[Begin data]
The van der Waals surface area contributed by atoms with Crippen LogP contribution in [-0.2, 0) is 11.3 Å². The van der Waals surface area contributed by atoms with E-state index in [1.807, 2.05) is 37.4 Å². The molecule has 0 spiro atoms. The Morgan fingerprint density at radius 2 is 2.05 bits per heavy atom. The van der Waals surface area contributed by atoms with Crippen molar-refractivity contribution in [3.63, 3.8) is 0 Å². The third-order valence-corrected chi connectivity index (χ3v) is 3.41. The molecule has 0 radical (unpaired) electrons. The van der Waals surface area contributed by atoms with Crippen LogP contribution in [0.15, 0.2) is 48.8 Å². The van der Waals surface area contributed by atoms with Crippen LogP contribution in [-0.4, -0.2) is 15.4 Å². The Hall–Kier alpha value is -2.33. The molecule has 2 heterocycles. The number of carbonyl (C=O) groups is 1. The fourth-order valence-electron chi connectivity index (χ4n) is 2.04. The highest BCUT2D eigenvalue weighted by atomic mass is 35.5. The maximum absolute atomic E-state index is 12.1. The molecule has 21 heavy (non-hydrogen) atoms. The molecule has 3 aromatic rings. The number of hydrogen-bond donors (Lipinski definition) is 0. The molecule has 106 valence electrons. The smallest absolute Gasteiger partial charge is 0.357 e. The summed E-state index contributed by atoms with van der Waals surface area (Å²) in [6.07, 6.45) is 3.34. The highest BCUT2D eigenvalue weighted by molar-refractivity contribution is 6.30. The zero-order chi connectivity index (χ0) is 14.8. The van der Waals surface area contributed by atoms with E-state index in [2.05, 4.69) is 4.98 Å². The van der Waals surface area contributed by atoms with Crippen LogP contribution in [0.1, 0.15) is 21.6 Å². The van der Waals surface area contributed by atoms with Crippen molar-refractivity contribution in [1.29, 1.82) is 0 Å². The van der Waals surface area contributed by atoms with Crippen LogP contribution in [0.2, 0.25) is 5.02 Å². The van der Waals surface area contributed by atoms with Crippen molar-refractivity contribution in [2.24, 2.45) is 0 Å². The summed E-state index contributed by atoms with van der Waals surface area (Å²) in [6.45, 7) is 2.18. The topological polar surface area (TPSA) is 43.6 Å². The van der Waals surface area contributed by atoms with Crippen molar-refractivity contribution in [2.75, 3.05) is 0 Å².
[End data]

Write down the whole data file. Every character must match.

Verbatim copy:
The van der Waals surface area contributed by atoms with Crippen LogP contribution in [-0.2, 0) is 11.3 Å². The van der Waals surface area contributed by atoms with E-state index in [1.807, 2.05) is 37.4 Å². The molecule has 0 spiro atoms. The Morgan fingerprint density at radius 2 is 2.05 bits per heavy atom. The van der Waals surface area contributed by atoms with Crippen molar-refractivity contribution in [3.63, 3.8) is 0 Å². The third-order valence-corrected chi connectivity index (χ3v) is 3.41. The molecule has 0 radical (unpaired) electrons. The van der Waals surface area contributed by atoms with Crippen LogP contribution in [0.15, 0.2) is 48.8 Å². The van der Waals surface area contributed by atoms with Crippen LogP contribution in [-0.4, -0.2) is 15.4 Å². The Hall–Kier alpha value is -2.33. The molecule has 2 heterocycles. The number of carbonyl (C=O) groups is 1. The fourth-order valence-electron chi connectivity index (χ4n) is 2.04. The highest BCUT2D eigenvalue weighted by atomic mass is 35.5. The maximum absolute atomic E-state index is 12.1. The molecule has 21 heavy (non-hydrogen) atoms. The molecule has 3 aromatic rings. The number of hydrogen-bond donors (Lipinski definition) is 0. The molecule has 106 valence electrons. The smallest absolute Gasteiger partial charge is 0.357 e. The summed E-state index contributed by atoms with van der Waals surface area (Å²) in [6.07, 6.45) is 3.34. The highest BCUT2D eigenvalue weighted by molar-refractivity contribution is 6.30. The zero-order chi connectivity index (χ0) is 14.8. The van der Waals surface area contributed by atoms with E-state index in [2.05, 4.69) is 4.98 Å². The van der Waals surface area contributed by atoms with Crippen LogP contribution in [0.1, 0.15) is 21.6 Å². The van der Waals surface area contributed by atoms with Crippen molar-refractivity contribution in [1.29, 1.82) is 0 Å². The van der Waals surface area contributed by atoms with Crippen LogP contribution in [0.2, 0.25) is 5.02 Å². The van der Waals surface area contributed by atoms with Crippen molar-refractivity contribution in [2.24, 2.45) is 0 Å². The summed E-state index contributed by atoms with van der Waals surface area (Å²) in [6.45, 7) is 2.18. The topological polar surface area (TPSA) is 43.6 Å². The van der Waals surface area contributed by atoms with Crippen molar-refractivity contribution in [2.75, 3.05) is 0 Å².